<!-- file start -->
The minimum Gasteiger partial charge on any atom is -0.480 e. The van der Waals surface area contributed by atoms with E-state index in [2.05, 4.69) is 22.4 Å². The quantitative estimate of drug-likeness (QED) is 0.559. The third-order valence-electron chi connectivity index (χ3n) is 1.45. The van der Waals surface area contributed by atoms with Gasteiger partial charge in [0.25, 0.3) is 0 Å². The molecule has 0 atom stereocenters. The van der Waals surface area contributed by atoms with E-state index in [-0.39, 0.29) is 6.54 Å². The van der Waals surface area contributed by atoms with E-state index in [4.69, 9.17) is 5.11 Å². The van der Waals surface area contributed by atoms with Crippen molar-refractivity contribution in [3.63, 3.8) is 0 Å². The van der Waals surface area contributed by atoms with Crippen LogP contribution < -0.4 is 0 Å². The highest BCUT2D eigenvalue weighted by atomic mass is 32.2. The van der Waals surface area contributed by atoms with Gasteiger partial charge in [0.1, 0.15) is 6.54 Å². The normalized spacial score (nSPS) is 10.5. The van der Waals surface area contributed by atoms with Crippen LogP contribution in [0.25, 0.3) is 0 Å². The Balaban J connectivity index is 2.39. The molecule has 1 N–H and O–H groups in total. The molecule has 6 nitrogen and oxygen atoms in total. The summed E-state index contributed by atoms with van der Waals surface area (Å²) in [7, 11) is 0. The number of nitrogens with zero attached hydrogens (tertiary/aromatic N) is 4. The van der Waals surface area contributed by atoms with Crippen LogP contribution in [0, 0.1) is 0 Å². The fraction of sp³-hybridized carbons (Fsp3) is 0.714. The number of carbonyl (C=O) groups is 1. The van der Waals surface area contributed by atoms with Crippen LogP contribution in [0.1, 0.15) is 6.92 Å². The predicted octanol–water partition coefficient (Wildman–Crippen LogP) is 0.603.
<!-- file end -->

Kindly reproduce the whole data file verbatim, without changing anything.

The minimum Gasteiger partial charge on any atom is -0.480 e. The van der Waals surface area contributed by atoms with E-state index in [2.05, 4.69) is 22.4 Å². The quantitative estimate of drug-likeness (QED) is 0.559. The third-order valence-electron chi connectivity index (χ3n) is 1.45. The van der Waals surface area contributed by atoms with Gasteiger partial charge in [0.25, 0.3) is 0 Å². The molecule has 0 atom stereocenters. The van der Waals surface area contributed by atoms with E-state index in [-0.39, 0.29) is 6.54 Å². The van der Waals surface area contributed by atoms with E-state index in [4.69, 9.17) is 5.11 Å². The van der Waals surface area contributed by atoms with Crippen molar-refractivity contribution in [3.63, 3.8) is 0 Å². The van der Waals surface area contributed by atoms with Crippen LogP contribution < -0.4 is 0 Å². The highest BCUT2D eigenvalue weighted by atomic mass is 32.2. The van der Waals surface area contributed by atoms with Gasteiger partial charge in [0.1, 0.15) is 6.54 Å². The normalized spacial score (nSPS) is 10.5. The van der Waals surface area contributed by atoms with Crippen LogP contribution in [0.25, 0.3) is 0 Å². The Balaban J connectivity index is 2.39. The molecule has 1 N–H and O–H groups in total. The molecule has 6 nitrogen and oxygen atoms in total. The summed E-state index contributed by atoms with van der Waals surface area (Å²) in [7, 11) is 0. The number of nitrogens with zero attached hydrogens (tertiary/aromatic N) is 4. The van der Waals surface area contributed by atoms with Crippen LogP contribution in [0, 0.1) is 0 Å². The fraction of sp³-hybridized carbons (Fsp3) is 0.714. The number of carbonyl (C=O) groups is 1. The van der Waals surface area contributed by atoms with Crippen LogP contribution in [0.1, 0.15) is 6.92 Å². The predicted octanol–water partition coefficient (Wildman–Crippen LogP) is 0.603.